From San Diego to Boston: ValoreBooks CEO on SimpleTuition Deal
Back in August, I talked with entrepreneur Jonny Simkin about the sale of HubEdu, his San Diego online college textbook and retailing platform, to San Mateo, CA-based Rafter. Last week, Boston-based SimpleTuition said it had acquired ValoreBooks, another San Diego Web startup that enables students to order more than 18 million titles online.
Financial terms were not disclosed. But I recently talked with ValoreBooks founder Bobby Brannigan, who was among the seven ValoreBooks employees who left San Diego’s perennially mild climate in time to watch the season change in Boston, and I was struck by similarities to the Rafter-HubEdu deal.
Both SimpleTuition and Rafter made their respective acquisitions as part of an expansion strategy intended to reposition each company with a broader offering of products and services for college-age students.
In its statement last week, SimpleTuition said the acquisition of ValoreBooks follows a series of in-house initiatives intended to continue the company’s expansion beyond its initial focus on helping prospective students compare student loans and related financial aid. The company now offers Web-based tools that enable students to also repay their student loans, create an online checking account, and get discount rewards for certain online purchases.
Combined, SimpleTuition and ValoreBooks expect to see more than 10 million unique visitors on their website by the end of 2012.
While SimpleTuition did not announce the ValoreBooks deal until last week, Brannigan told me the deal closed before Labor Day. Just a few days earlier, SimpleTuition closed on $5 million in venture financing through Horizon Technology Finance of Farmington CT. The Boston Globe’s Scott Kirsner reports that SimpleTuition attained profitability last year, and has raised a total of roughly $18 million from Boston’s Atlas Venture and Flybridge Capital Partners. (Another Boston firm, North Hill Ventures, invested in earlier rounds.)
Rafter has raised more capital, perhaps because a Northern California rival, Santa Clara, CA-based Chegg, has raised more than $150 million under a fast-growth strategy fueled by the likes of Kleiner Perkins Caufield & Byers. After raising $40 million from investors in a Series C round last year, the company founded as BookRenter rebranded itself as Rafter and expanded its operations beyond textbooks to create a Web-based technology platform designed to source and manage course materials. As I reported previously, Rafter has raised at least $56 million in venture capital.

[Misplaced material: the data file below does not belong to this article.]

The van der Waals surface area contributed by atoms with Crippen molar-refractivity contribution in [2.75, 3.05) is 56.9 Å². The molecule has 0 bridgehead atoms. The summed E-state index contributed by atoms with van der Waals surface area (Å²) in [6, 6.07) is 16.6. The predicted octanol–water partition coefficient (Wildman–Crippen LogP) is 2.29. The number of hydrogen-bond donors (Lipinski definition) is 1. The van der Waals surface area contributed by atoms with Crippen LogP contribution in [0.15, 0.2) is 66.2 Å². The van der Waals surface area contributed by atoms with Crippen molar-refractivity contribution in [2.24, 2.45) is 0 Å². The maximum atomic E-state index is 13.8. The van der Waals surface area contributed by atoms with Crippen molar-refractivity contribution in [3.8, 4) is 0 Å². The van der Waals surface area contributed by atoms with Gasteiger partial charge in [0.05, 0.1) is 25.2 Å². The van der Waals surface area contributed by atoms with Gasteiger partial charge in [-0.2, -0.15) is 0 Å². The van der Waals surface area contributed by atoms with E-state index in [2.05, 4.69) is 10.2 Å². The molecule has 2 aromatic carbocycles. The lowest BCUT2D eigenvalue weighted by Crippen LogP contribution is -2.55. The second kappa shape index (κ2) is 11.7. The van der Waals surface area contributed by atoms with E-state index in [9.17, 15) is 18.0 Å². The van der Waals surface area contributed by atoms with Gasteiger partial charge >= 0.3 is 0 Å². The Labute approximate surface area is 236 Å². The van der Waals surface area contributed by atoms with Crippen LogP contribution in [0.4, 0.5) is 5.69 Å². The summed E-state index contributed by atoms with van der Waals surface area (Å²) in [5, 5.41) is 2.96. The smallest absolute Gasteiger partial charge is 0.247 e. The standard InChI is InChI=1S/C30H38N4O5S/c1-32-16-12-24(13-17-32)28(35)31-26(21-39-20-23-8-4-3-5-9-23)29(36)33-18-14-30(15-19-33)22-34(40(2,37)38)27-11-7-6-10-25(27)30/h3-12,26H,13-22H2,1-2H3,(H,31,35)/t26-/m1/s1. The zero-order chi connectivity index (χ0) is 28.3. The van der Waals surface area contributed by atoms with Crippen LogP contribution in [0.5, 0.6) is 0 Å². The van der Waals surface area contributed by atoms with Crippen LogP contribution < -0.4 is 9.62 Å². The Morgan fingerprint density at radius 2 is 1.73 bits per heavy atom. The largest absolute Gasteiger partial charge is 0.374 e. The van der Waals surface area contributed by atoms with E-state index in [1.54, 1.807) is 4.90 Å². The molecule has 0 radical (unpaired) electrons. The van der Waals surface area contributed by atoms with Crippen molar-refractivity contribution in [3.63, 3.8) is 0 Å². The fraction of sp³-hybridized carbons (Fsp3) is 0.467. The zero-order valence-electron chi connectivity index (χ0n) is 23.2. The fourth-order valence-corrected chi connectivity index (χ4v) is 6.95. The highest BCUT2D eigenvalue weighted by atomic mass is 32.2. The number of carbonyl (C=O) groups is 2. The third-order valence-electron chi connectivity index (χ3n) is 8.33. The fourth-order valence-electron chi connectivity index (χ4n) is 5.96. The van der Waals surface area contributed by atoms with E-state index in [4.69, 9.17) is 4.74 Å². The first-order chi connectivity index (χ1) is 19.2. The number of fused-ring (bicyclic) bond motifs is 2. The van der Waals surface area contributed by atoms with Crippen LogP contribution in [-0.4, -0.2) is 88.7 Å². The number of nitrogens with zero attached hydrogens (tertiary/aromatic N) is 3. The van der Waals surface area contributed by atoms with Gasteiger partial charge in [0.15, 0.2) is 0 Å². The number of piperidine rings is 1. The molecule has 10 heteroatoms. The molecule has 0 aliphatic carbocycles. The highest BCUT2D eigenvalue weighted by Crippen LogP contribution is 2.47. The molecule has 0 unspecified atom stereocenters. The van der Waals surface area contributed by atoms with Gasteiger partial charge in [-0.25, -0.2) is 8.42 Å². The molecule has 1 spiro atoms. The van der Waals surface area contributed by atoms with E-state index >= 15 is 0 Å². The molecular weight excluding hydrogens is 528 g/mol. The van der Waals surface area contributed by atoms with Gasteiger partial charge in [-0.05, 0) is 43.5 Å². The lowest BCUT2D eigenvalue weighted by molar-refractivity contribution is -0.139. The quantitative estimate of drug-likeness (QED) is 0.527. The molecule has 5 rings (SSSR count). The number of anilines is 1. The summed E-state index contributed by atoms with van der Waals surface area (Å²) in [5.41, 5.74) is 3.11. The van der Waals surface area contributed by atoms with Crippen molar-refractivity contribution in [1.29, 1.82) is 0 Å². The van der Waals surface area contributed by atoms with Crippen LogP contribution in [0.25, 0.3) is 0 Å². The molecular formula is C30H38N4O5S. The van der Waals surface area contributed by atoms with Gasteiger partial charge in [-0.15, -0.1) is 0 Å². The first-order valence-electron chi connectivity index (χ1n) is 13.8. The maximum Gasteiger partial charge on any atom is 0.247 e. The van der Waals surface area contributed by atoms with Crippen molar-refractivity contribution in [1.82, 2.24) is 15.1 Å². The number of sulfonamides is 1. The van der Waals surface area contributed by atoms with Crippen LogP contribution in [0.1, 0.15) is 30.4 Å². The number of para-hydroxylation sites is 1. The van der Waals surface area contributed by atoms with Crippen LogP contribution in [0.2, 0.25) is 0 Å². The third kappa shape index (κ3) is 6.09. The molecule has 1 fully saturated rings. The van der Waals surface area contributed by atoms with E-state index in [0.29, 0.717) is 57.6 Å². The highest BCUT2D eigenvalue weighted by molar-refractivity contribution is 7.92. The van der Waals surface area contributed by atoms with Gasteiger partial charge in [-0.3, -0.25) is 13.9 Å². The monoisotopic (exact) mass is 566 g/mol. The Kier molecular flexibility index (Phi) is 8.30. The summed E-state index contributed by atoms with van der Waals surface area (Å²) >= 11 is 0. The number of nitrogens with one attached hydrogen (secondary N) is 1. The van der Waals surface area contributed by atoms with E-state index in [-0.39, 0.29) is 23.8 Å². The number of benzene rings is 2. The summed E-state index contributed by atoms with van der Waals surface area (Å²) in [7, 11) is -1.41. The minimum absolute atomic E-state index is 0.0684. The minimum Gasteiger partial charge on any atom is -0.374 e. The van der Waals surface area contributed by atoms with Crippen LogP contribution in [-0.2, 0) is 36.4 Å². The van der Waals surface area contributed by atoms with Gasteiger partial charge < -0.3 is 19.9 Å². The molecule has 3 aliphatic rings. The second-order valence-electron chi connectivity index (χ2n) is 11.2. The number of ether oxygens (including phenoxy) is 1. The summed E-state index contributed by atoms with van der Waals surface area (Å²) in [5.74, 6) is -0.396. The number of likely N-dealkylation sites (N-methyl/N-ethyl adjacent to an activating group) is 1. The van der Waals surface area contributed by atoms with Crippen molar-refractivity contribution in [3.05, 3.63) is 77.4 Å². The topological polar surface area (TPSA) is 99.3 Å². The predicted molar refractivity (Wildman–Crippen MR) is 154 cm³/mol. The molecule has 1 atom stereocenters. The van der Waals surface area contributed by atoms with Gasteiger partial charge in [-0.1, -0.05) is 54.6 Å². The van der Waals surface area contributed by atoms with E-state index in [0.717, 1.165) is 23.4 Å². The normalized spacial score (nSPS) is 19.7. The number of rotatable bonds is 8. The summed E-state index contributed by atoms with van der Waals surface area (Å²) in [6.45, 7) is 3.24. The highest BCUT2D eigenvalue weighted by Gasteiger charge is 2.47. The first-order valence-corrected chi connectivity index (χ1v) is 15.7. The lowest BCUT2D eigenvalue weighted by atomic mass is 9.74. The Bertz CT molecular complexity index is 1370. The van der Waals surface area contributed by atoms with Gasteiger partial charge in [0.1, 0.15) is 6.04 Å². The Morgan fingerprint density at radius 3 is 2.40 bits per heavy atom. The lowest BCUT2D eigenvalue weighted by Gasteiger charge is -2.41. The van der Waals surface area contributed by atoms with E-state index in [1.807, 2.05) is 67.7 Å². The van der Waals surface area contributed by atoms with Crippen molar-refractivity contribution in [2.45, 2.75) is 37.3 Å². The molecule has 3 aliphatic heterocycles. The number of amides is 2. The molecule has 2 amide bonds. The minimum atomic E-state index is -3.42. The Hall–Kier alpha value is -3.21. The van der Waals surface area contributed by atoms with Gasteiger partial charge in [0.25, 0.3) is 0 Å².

Another similarity, of course, is that both of the acquired companies were early stage Web ventures based in San Diego—and both left town as part of their respective deals.
In a phone interview from his new office in Boston, Brannigan tells me he started ValoreBooks a decade ago near Buffalo, NY, at the State University of New York, Fredonia, with several teammates from the Blue Devils hockey team. (Brannigan’s Fredonia is not to be confused with the fictional Freedonia of the Marx Brothers’ movie “Duck Soup,” but imagine what Groucho could have done with this startup scenario.)
Brannigan played left wing on the SUNY Fredonia hockey team all four years, and was a junior when he started the online textbook business. His wing man on the ice, right winger Scott Goergen, also was a co-founder “and my wing man at the company,” Brannigan said. They decided to move their company to San Diego in 2008, after the state established what he called “the Amazon tax,” requiring online retailers in New York to pay sales tax on shipments to state residents.
“We looked at Silicon Valley and San Francisco; Austin, Texas, Florida, and some other areas, and we found that San Diego would be a very good area for us,” Brannigan said. “It’s a very innovative place and cheaper than Silicon Valley or San Francisco.”
Brannigan said San Diego turned out to have what he described as a welcoming and “very, very open community” of Web startups. “I met people who immediately introduced me to everyone in their network,” Brannigan said. “In New York, everybody tries to protect their network from outsiders.”
Brannigan added that he was taken under Neil Senturia’s wing at San Diego’s Blackbird Ventures, which has an office in La Jolla Shores.
“We didn’t get uptake on equity investors, but Neil Senturia supported us through lines of credit,” and helped mentor the ValoreBooks CEO. Brannigan said he also became friends with HubEdu’s Simkin. “Jonny’s also a hockey player and he already was working in the same building as Neil Senturia,” Brannigan said.
Small world, huh?